Hypothermia is reduced body temperature that happens when a body dissipates more heat than it absorbs. In humans, it is defined as a body core temperature below 35.0 °C (95.0 °F). Symptoms depend on the temperature. In mild hypothermia there is shivering and mental confusion. In moderate hypothermia shivering stops and confusion increases. In severe hypothermia there may be paradoxical undressing, in which a person removes his or her clothing, as well as an increased risk of the heart stopping.
Hypothermia has two main types of causes. It classically occurs from exposure to extreme cold. It may also occur from any condition that decreases heat production or increases heat loss. Commonly this includes alcohol intoxication but may also include low blood sugar, anorexia, and advanced age, among others. Body temperature is usually maintained near a constant level of 36.5–37.5 °C (97.7–99.5 °F) through thermoregulation. Efforts to increase body temperature involve shivering, increased voluntary activity, and putting on warmer clothing. Hypothermia may be diagnosed based on either a person's symptoms in the presence of risk factors or by measuring a person's core temperature.
The treatment of mild hypothermia involves warm drinks, warm clothing and physical activity. In those with moderate hypothermia heating blankets and warmed intravenous fluids are recommended. People with moderate or severe hypothermia should be moved gently. In severe hypothermia extracorporeal membrane oxygenation (ECMO) or cardiopulmonary bypass may be useful. In those without a pulse cardiopulmonary resuscitation (CPR) is indicated along with the above measures. Rewarming is typically continued until a person's temperature is greater than 32 °C (90 °F). If there is no improvement at this point or the blood potassium level is greater than 12 mmol/liter at any time resuscitation may be discontinued.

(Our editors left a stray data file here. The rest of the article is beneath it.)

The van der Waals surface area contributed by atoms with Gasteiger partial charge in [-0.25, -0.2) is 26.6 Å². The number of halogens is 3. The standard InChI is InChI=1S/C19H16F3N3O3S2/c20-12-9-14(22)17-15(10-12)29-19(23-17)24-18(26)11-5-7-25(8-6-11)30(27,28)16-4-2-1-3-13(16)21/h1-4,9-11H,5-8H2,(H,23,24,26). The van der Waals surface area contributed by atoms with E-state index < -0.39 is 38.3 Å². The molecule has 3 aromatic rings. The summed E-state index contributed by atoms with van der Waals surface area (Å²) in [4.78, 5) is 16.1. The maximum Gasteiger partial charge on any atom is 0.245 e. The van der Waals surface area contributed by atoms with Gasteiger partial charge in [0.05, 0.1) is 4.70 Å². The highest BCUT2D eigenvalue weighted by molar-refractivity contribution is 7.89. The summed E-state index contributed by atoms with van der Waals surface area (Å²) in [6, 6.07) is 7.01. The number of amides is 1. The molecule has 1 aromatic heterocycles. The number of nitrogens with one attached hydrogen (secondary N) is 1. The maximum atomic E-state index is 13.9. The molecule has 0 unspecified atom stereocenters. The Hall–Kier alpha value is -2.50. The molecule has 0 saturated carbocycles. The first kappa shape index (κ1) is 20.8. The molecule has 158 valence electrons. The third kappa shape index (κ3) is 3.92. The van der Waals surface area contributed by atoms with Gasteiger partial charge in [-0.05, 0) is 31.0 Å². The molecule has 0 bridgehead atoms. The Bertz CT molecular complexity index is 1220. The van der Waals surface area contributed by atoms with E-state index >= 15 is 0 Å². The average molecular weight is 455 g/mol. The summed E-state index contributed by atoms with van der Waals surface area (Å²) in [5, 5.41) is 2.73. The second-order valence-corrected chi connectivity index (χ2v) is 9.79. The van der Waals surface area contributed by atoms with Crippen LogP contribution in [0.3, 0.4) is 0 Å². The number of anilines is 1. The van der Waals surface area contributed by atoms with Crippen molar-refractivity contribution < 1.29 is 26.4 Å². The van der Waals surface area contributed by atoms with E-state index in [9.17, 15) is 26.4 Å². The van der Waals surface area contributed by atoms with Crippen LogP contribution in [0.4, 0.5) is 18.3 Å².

Hypothermia is the cause of at least 1500 deaths a year in the United States. It is more common in older people and males. One of the lowest documented body temperatures from which someone with accidental hypothermia has survived is 13.0 °C (55.4 °F) in a near-drowning of a 7-year-old girl in Sweden. Survival after more than six hours of CPR has been described. In those in whom ECMO or bypass is used survival is around 50%. Deaths due to hypothermia have played an important role in many wars. The term is from Greek ὑπο, ypo, meaning "under", and θερμία, thermía, meaning "heat". The opposite of hypothermia is hyperthermia, an increased body temperature due to failed thermoregulation.